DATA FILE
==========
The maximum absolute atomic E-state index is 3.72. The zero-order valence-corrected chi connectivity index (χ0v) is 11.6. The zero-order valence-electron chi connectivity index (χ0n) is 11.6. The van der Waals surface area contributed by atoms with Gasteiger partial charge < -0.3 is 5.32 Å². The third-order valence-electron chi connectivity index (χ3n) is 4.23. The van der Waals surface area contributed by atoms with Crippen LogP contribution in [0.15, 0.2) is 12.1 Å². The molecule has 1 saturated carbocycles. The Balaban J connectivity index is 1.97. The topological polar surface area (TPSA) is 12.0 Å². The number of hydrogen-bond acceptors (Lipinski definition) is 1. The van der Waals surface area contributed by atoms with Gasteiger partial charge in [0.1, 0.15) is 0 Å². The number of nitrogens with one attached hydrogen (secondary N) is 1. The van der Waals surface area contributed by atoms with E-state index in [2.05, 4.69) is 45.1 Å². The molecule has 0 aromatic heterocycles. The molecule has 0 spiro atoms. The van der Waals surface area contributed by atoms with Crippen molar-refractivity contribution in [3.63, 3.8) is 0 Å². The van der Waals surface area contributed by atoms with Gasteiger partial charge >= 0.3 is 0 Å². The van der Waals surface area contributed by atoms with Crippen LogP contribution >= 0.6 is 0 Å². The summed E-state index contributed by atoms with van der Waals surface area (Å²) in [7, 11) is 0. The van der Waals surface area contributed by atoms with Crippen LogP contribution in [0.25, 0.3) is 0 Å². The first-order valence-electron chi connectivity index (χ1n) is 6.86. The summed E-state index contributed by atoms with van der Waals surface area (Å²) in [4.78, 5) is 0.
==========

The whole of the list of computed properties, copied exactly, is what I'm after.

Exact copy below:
The maximum absolute atomic E-state index is 3.72. The zero-order valence-corrected chi connectivity index (χ0v) is 11.6. The zero-order valence-electron chi connectivity index (χ0n) is 11.6. The van der Waals surface area contributed by atoms with Gasteiger partial charge < -0.3 is 5.32 Å². The third-order valence-electron chi connectivity index (χ3n) is 4.23. The van der Waals surface area contributed by atoms with Crippen LogP contribution in [0.15, 0.2) is 12.1 Å². The molecule has 1 saturated carbocycles. The Balaban J connectivity index is 1.97. The topological polar surface area (TPSA) is 12.0 Å². The number of hydrogen-bond acceptors (Lipinski definition) is 1. The van der Waals surface area contributed by atoms with Gasteiger partial charge in [0.1, 0.15) is 0 Å². The number of nitrogens with one attached hydrogen (secondary N) is 1. The van der Waals surface area contributed by atoms with E-state index in [2.05, 4.69) is 45.1 Å². The molecule has 0 aromatic heterocycles. The molecule has 0 spiro atoms. The van der Waals surface area contributed by atoms with Crippen molar-refractivity contribution in [3.63, 3.8) is 0 Å². The van der Waals surface area contributed by atoms with Gasteiger partial charge >= 0.3 is 0 Å². The van der Waals surface area contributed by atoms with Crippen LogP contribution >= 0.6 is 0 Å². The summed E-state index contributed by atoms with van der Waals surface area (Å²) in [7, 11) is 0. The van der Waals surface area contributed by atoms with Crippen LogP contribution in [0.25, 0.3) is 0 Å². The first-order valence-electron chi connectivity index (χ1n) is 6.86. The summed E-state index contributed by atoms with van der Waals surface area (Å²) in [4.78, 5) is 0.